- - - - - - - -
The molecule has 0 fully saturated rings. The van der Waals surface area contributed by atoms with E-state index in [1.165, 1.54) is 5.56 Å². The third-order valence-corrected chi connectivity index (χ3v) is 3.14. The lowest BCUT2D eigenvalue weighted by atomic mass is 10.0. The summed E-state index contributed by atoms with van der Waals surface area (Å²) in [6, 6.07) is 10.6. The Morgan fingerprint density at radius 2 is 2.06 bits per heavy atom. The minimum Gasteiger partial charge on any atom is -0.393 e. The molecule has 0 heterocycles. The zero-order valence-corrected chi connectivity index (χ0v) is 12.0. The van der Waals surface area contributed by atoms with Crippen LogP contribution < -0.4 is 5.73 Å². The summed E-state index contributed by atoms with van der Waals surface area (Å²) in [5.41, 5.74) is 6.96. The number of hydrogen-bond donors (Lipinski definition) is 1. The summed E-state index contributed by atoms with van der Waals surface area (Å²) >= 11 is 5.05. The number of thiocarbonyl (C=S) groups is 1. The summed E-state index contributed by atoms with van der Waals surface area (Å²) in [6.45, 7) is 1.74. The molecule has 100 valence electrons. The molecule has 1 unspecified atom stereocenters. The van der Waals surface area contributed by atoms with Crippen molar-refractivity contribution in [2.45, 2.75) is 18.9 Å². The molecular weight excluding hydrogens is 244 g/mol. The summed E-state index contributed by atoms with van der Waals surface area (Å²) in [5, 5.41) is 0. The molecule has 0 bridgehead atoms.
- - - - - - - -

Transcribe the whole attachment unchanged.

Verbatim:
The molecule has 0 fully saturated rings. The van der Waals surface area contributed by atoms with E-state index in [1.165, 1.54) is 5.56 Å². The third-order valence-corrected chi connectivity index (χ3v) is 3.14. The lowest BCUT2D eigenvalue weighted by atomic mass is 10.0. The summed E-state index contributed by atoms with van der Waals surface area (Å²) in [6, 6.07) is 10.6. The Morgan fingerprint density at radius 2 is 2.06 bits per heavy atom. The minimum Gasteiger partial charge on any atom is -0.393 e. The molecule has 0 heterocycles. The zero-order valence-corrected chi connectivity index (χ0v) is 12.0. The van der Waals surface area contributed by atoms with Crippen LogP contribution < -0.4 is 5.73 Å². The summed E-state index contributed by atoms with van der Waals surface area (Å²) in [5.41, 5.74) is 6.96. The number of hydrogen-bond donors (Lipinski definition) is 1. The summed E-state index contributed by atoms with van der Waals surface area (Å²) >= 11 is 5.05. The number of thiocarbonyl (C=S) groups is 1. The summed E-state index contributed by atoms with van der Waals surface area (Å²) in [6.45, 7) is 1.74. The molecule has 100 valence electrons. The molecule has 1 unspecified atom stereocenters. The van der Waals surface area contributed by atoms with Crippen molar-refractivity contribution in [2.45, 2.75) is 18.9 Å². The molecular weight excluding hydrogens is 244 g/mol. The summed E-state index contributed by atoms with van der Waals surface area (Å²) in [5, 5.41) is 0. The molecule has 0 bridgehead atoms.